If, however, the effects are associated with Wolba- chia, then the two sets of crosses should exhibit a After three generations of maintenance on tetra- cycline-free medium, uninfected individuals fromboth levels of tetracycline exposure were used in reciprocal crosses with infected individuals. Crosseswere conducted by pairing single males with single In fertile crosses between infected and uninfected females. Mating and oviposition on the medium was individuals, an effect of Wolbachia on egg produc- allowed to occur for 120 h. For each of the four tion or development would be indicated by inequal- possible crosses between infected and uninfected ities in mean daily pupal production between individuals, 20 replicates were established for flies reciprocal crosses. Analysis of variance was used to derived from one generation of tetracycline expo- determine if heterogeneity existed between crosses sure, and 15 replicates for flies derived from two in pupal production. Fisher’s Paired Least Signifi- cant Difference test (PLSD) was used to identify An effect of Wolbachia on fertility would be indi- significant differences between crosses in pupal cated by an association between the presence or absence of pupae and infection. Therefore, a multi-way contingency table analysis was conducted on the number of fertile and infertile pairs from each treat-ment using SYSTAT v.5.2 (Wilkinson, 1989). Fertility (pupae or no pupae) was used as the response vari- The results of the PCR screen for the Wolbachia able and the level of antibiotic exposure (one or two ftsZ gene are presented in Table 1. Four positive generations), female condition (infected or uninfec- amplifications were detected. Three species from the ted), and male condition (infected or uninfected) genus Sphyracephala and Eurydiopsis subnotata were were used as explanatory variables in a four-dimen- found to be positive for Type A Wolbachia, but sional analysis. The significance of each potential negative for Type B Wolbachia. Amplification interaction was determined by testing the difference products of the appropriate length, 1035–1047 2, calculated by finding the difference between like- bases, were present for all four species. Neither lihood-ratio 2 statistics of two models differing in Type A nor Type B Wolbachia was detected in C. dalmanni or C. whitei; thus, the microbes do not Reproductive performance between crosses may contribute to the observed female-biased sex ratio be influenced by several factors other than Wolba- chia. First, tetracycline-treated media yielded rela-tively few offspring. Therefore, inbreeding may have occurred for four generations prior to the reciprocalcrosses and could be responsible for fertility differ- Comparison of the fertility of flies from reciprocal ences between infected and uninfected individuals.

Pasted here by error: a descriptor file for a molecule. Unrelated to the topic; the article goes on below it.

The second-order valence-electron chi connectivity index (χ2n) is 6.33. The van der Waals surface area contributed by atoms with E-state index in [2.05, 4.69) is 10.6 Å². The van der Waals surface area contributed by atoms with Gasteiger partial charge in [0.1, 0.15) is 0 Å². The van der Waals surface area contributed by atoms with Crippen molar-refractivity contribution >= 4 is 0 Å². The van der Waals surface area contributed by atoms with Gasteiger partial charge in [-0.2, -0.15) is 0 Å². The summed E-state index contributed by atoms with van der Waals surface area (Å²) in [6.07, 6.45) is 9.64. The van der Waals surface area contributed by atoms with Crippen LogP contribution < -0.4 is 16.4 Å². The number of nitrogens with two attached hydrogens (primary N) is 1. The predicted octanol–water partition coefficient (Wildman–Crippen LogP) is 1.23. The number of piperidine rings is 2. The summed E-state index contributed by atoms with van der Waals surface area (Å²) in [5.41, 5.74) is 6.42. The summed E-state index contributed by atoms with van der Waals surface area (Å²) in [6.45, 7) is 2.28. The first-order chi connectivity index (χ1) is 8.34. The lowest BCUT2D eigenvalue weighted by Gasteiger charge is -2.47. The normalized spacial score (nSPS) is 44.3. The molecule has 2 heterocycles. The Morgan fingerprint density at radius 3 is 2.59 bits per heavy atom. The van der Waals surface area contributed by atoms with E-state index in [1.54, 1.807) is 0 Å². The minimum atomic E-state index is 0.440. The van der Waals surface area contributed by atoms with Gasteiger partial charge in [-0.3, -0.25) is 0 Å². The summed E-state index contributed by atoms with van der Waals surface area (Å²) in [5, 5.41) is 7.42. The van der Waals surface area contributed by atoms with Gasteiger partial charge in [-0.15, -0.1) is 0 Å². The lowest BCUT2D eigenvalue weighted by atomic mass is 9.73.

crosses between infected and uninfected strains Secondly, the two treated lines may differ genetically (Table 2) revealed a significant association between because of stochastic effects of small population size fertility and the presence of infection in males (diff.